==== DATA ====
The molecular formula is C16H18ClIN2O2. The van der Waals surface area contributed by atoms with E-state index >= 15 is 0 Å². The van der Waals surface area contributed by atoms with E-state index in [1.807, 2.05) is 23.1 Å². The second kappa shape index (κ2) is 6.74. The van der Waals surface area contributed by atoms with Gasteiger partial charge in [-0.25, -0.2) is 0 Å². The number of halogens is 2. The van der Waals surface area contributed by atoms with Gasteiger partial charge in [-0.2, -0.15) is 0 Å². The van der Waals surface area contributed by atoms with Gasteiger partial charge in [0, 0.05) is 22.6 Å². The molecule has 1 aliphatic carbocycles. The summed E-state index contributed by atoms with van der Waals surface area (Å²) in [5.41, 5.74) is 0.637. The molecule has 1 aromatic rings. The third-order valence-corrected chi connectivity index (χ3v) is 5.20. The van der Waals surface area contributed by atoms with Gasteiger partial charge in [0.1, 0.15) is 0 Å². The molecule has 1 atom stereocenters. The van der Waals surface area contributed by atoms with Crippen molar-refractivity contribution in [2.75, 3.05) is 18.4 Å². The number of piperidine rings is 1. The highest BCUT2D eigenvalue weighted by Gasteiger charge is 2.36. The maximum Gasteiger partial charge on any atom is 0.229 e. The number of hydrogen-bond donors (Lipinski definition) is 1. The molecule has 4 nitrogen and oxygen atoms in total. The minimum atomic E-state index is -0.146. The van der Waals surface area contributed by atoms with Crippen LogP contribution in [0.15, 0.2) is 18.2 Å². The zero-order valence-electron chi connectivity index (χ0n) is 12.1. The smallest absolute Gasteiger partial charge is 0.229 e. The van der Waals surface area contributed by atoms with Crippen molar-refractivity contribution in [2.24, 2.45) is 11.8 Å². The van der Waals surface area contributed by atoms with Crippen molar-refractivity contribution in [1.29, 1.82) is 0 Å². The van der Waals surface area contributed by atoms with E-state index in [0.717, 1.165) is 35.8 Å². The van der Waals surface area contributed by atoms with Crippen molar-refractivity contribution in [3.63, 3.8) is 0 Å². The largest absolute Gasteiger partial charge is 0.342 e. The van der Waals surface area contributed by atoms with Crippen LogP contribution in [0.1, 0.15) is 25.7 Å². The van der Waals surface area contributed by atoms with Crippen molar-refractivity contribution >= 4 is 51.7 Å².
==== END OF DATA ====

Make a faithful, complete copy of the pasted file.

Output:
The molecular formula is C16H18ClIN2O2. The van der Waals surface area contributed by atoms with E-state index >= 15 is 0 Å². The van der Waals surface area contributed by atoms with E-state index in [1.807, 2.05) is 23.1 Å². The second kappa shape index (κ2) is 6.74. The van der Waals surface area contributed by atoms with Gasteiger partial charge in [-0.25, -0.2) is 0 Å². The number of halogens is 2. The van der Waals surface area contributed by atoms with Gasteiger partial charge in [-0.2, -0.15) is 0 Å². The van der Waals surface area contributed by atoms with Gasteiger partial charge in [0, 0.05) is 22.6 Å². The molecule has 1 aliphatic carbocycles. The summed E-state index contributed by atoms with van der Waals surface area (Å²) in [5.41, 5.74) is 0.637. The molecule has 1 aromatic rings. The third-order valence-corrected chi connectivity index (χ3v) is 5.20. The van der Waals surface area contributed by atoms with Gasteiger partial charge in [0.1, 0.15) is 0 Å². The molecule has 1 atom stereocenters. The van der Waals surface area contributed by atoms with Crippen molar-refractivity contribution in [2.75, 3.05) is 18.4 Å². The number of piperidine rings is 1. The highest BCUT2D eigenvalue weighted by Gasteiger charge is 2.36. The maximum Gasteiger partial charge on any atom is 0.229 e. The number of hydrogen-bond donors (Lipinski definition) is 1. The molecule has 4 nitrogen and oxygen atoms in total. The minimum atomic E-state index is -0.146. The van der Waals surface area contributed by atoms with Crippen LogP contribution in [0.15, 0.2) is 18.2 Å². The zero-order valence-electron chi connectivity index (χ0n) is 12.1. The smallest absolute Gasteiger partial charge is 0.229 e. The van der Waals surface area contributed by atoms with Crippen molar-refractivity contribution in [2.24, 2.45) is 11.8 Å². The van der Waals surface area contributed by atoms with Crippen molar-refractivity contribution in [1.29, 1.82) is 0 Å². The van der Waals surface area contributed by atoms with E-state index in [0.717, 1.165) is 35.8 Å². The van der Waals surface area contributed by atoms with Crippen molar-refractivity contribution in [3.63, 3.8) is 0 Å². The largest absolute Gasteiger partial charge is 0.342 e. The van der Waals surface area contributed by atoms with Crippen LogP contribution in [0.1, 0.15) is 25.7 Å². The van der Waals surface area contributed by atoms with Crippen molar-refractivity contribution >= 4 is 51.7 Å².